Fresh China Cluster Raises Fears for Pandemic Control
Lockdowns were imposed in parts of Beijing on Saturday to try and prevent the spread of a new coronavirus cluster, highlighting the challenges that lie ahead even for places where outbreaks are under control.
It came as Brazil claimed the unenviable position of having the second-highest virus death toll worldwide behind the United States, with no sign the infection rate is slowing in Latin America.
Some of Europe's hardest hit countries meanwhile are further emerging from lockdown, even as fingers are being pointed at who is to blame for the health and economic crisis.
The respiratory disease was first detected in central China last year, believed to have jumped from an animal to humans at a market that sold wildlife.
China largely eliminated transmission within its borders through hyper-strict lockdowns that were emulated across the globe.
But after mass testing at a wholesale food market in southern Beijing this week detected more than 50 new infections, people were forced indoors at 11 nearby residential estates.
It has fuelled fears of a resurgence in local transmission and marks a painful step backwards in the capital's return to normality.
Officials said the district has established a "wartime mechanism" to deal with the outbreak, as paramilitary police were seen around the market and a mass testing campaign was announced.
The chairman of the Xinfadi market told state media that the virus was detected on chopping boards used to handle imported salmon.
- More than 426,000 dead -
Worldwide, the pandemic has killed more than 426,000 people and infected more than 7.6 million, while wreaking large-scale economic devastation.
Brazil's health ministry recorded 909 deaths in the past 24 hours, putting the total at 41,828 -- meaning the country of 212 million people has now surpassed Britain's death toll.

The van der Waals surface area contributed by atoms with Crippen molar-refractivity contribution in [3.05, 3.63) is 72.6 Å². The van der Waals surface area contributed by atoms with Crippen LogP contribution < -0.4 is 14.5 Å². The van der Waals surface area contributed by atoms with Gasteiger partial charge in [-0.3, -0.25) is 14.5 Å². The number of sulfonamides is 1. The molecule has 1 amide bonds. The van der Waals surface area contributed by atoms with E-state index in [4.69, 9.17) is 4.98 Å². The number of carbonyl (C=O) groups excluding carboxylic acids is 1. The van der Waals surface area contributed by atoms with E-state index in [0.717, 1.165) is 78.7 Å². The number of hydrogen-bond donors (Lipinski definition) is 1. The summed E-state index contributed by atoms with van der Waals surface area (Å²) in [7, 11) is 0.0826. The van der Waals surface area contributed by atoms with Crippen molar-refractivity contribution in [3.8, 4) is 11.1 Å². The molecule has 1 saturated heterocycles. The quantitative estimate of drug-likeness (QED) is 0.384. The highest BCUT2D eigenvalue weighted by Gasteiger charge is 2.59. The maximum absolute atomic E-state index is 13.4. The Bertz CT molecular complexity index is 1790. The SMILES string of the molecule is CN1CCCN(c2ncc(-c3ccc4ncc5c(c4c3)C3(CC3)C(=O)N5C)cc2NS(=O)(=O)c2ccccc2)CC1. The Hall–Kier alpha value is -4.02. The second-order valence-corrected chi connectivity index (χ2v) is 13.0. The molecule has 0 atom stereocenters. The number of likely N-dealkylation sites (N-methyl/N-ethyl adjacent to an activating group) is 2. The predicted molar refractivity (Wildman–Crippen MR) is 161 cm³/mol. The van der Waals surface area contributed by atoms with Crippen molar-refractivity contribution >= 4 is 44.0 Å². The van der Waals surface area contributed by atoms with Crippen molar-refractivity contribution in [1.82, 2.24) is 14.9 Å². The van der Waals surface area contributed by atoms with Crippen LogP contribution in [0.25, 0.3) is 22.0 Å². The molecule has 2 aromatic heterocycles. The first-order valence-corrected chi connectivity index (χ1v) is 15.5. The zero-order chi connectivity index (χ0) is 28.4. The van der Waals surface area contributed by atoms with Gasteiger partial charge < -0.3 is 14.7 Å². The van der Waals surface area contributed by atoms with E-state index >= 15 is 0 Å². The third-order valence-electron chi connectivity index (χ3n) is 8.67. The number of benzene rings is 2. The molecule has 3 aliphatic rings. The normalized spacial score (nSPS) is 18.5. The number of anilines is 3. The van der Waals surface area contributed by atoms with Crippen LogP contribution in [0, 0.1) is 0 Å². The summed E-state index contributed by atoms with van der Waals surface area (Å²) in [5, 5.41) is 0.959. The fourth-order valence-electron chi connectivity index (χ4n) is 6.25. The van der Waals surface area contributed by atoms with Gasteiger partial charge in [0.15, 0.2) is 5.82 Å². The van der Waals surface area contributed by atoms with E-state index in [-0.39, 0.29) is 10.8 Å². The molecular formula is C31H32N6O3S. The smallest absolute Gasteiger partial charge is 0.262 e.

"Some areas are at a critical stage" in Brazil, with intensive care unit occupancy levels of more than 90 percent, World Health Organization emergencies director Mike Ryan said.
Brazilian President Jair Bolsonaro, who threatened last week to quit the WHO over "ideological bias", has dismissed the virus as a "little flu", and berated state officials for imposing lockdowns.
World health officials have warned that the virus is far from contained.
The WHO this week said the pandemic is accelerating in Africa, and on Saturday Botswana's capital Gaborone locked down after new cases were detected.
In the US, which has confirmed the most COVID-19 deaths with over 114,000, more than a dozen states, including two of the most populous, Texas and Florida, reported their highest-ever daily case totals this week.
But Europe is pushing ahead with its exit from lockdown, with a number of countries preparing to reopen borders on Monday after the EU Commission urged a relaxation of restrictions.
France said it would gradually reopen its borders to non-Schengen countries from next month, and Germany said it would end land border checks on Monday.
Greece said it would welcome tourists again, while Poland on Saturday reopened its borders to all fellow EU members.
- Court action -
In several European countries the focus has shifted to the courts and who might eventually be pinned with the blame over the pandemic.
In hard-hit Italy, prosecutors grilled Prime Minister Giuseppe Conte for three hours over his government's initial response.
"I explained everything to prosecutors. I am totally calm," Conte said Saturday, adding he did not fear a judicial probe would be opened.
Elsewhere, British Airways, easyJet and Ryanair launched legal action against the British government over a 14-day coronavirus quarantine system introduced this week.
The pandemic has caused unemployment to soar around the world and particularly affected the poor, whose plight Pope Francis highlighted on Saturday.
"In these months when the whole world was overwhelmed by a virus that brought pain and death, distress and bewilderment, how many outstretched hands we could we see!" the pontiff said in a message for the World Day of the Poor.
Sport has been returning to action around the world, mostly to empty stadiums, but more than 20,000 fans turned out in New Zealand's Dunedin to watch a Super Rugby match on Saturday.
Spectator Wendy said she had feared the country would stay locked down longer.
"But I'm happy that we're not," she said. "Nobody's wearing masks, it's good."